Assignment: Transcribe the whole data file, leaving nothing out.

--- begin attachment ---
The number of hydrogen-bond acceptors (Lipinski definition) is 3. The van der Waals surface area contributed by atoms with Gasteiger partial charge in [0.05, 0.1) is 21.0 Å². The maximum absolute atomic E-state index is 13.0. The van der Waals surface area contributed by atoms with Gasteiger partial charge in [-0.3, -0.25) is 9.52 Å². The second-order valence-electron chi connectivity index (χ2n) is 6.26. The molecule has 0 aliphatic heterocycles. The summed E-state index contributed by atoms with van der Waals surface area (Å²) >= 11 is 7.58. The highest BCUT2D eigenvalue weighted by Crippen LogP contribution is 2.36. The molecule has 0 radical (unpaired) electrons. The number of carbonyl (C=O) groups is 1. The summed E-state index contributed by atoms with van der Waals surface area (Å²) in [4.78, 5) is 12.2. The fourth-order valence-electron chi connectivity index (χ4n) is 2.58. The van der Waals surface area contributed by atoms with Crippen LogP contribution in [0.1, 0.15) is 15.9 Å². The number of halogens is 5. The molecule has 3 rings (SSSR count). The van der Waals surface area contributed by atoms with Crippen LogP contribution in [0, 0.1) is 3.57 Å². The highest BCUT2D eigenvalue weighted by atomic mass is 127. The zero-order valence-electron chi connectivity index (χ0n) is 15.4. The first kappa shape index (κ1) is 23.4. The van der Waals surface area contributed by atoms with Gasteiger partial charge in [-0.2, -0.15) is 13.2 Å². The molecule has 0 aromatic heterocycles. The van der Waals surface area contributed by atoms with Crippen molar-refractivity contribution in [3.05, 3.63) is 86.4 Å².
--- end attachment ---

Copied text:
The number of hydrogen-bond acceptors (Lipinski definition) is 3. The van der Waals surface area contributed by atoms with Gasteiger partial charge in [0.05, 0.1) is 21.0 Å². The maximum absolute atomic E-state index is 13.0. The van der Waals surface area contributed by atoms with Gasteiger partial charge in [-0.3, -0.25) is 9.52 Å². The second-order valence-electron chi connectivity index (χ2n) is 6.26. The molecule has 0 aliphatic heterocycles. The summed E-state index contributed by atoms with van der Waals surface area (Å²) >= 11 is 7.58. The highest BCUT2D eigenvalue weighted by Crippen LogP contribution is 2.36. The molecule has 0 radical (unpaired) electrons. The number of carbonyl (C=O) groups is 1. The summed E-state index contributed by atoms with van der Waals surface area (Å²) in [4.78, 5) is 12.2. The fourth-order valence-electron chi connectivity index (χ4n) is 2.58. The van der Waals surface area contributed by atoms with Crippen LogP contribution in [0.1, 0.15) is 15.9 Å². The number of halogens is 5. The molecule has 3 rings (SSSR count). The van der Waals surface area contributed by atoms with Crippen LogP contribution in [0, 0.1) is 3.57 Å². The highest BCUT2D eigenvalue weighted by atomic mass is 127. The zero-order valence-electron chi connectivity index (χ0n) is 15.4. The first kappa shape index (κ1) is 23.4. The van der Waals surface area contributed by atoms with Gasteiger partial charge in [-0.2, -0.15) is 13.2 Å². The molecule has 0 aromatic heterocycles. The van der Waals surface area contributed by atoms with Crippen molar-refractivity contribution in [3.05, 3.63) is 86.4 Å².